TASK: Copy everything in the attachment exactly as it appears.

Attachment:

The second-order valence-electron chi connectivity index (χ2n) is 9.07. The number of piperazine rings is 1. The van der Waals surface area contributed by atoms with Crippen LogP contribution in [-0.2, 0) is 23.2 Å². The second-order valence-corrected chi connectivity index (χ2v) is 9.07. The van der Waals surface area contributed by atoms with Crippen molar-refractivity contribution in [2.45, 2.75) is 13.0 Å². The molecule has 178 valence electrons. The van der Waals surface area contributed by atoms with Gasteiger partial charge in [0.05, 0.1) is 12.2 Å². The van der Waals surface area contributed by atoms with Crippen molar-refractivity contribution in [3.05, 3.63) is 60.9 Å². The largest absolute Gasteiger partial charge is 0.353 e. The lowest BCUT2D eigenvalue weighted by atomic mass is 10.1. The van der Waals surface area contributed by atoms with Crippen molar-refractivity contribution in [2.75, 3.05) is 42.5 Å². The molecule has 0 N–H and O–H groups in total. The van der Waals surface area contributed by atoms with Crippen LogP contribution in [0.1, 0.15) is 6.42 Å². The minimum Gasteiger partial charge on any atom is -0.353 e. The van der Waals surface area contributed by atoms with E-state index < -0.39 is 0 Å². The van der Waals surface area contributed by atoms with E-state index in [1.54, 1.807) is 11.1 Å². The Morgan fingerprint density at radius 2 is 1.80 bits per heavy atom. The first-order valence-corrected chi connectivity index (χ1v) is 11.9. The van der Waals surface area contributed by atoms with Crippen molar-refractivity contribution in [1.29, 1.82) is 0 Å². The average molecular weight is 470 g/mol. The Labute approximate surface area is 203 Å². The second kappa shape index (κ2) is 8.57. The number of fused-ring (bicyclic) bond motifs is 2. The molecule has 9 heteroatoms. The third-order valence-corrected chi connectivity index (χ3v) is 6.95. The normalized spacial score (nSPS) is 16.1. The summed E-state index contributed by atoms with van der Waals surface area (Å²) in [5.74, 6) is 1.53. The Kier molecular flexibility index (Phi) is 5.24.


The second-order valence-electron chi connectivity index (χ2n) is 9.07. The number of piperazine rings is 1. The van der Waals surface area contributed by atoms with Crippen LogP contribution in [-0.2, 0) is 23.2 Å². The second-order valence-corrected chi connectivity index (χ2v) is 9.07. The van der Waals surface area contributed by atoms with Crippen molar-refractivity contribution in [2.45, 2.75) is 13.0 Å². The molecule has 178 valence electrons. The van der Waals surface area contributed by atoms with Gasteiger partial charge in [0.05, 0.1) is 12.2 Å². The van der Waals surface area contributed by atoms with Crippen molar-refractivity contribution in [3.05, 3.63) is 60.9 Å². The largest absolute Gasteiger partial charge is 0.353 e. The lowest BCUT2D eigenvalue weighted by atomic mass is 10.1. The van der Waals surface area contributed by atoms with Crippen molar-refractivity contribution in [2.75, 3.05) is 42.5 Å². The molecule has 0 N–H and O–H groups in total. The van der Waals surface area contributed by atoms with Crippen LogP contribution in [0.1, 0.15) is 6.42 Å². The minimum Gasteiger partial charge on any atom is -0.353 e. The van der Waals surface area contributed by atoms with E-state index < -0.39 is 0 Å². The van der Waals surface area contributed by atoms with E-state index in [1.54, 1.807) is 11.1 Å². The Morgan fingerprint density at radius 2 is 1.80 bits per heavy atom. The first-order valence-corrected chi connectivity index (χ1v) is 11.9. The van der Waals surface area contributed by atoms with Crippen molar-refractivity contribution in [1.29, 1.82) is 0 Å². The average molecular weight is 470 g/mol. The Labute approximate surface area is 203 Å². The second kappa shape index (κ2) is 8.57. The number of fused-ring (bicyclic) bond motifs is 2. The molecule has 9 heteroatoms. The third-order valence-corrected chi connectivity index (χ3v) is 6.95. The normalized spacial score (nSPS) is 16.1. The summed E-state index contributed by atoms with van der Waals surface area (Å²) in [5.74, 6) is 1.53. The Kier molecular flexibility index (Phi) is 5.24.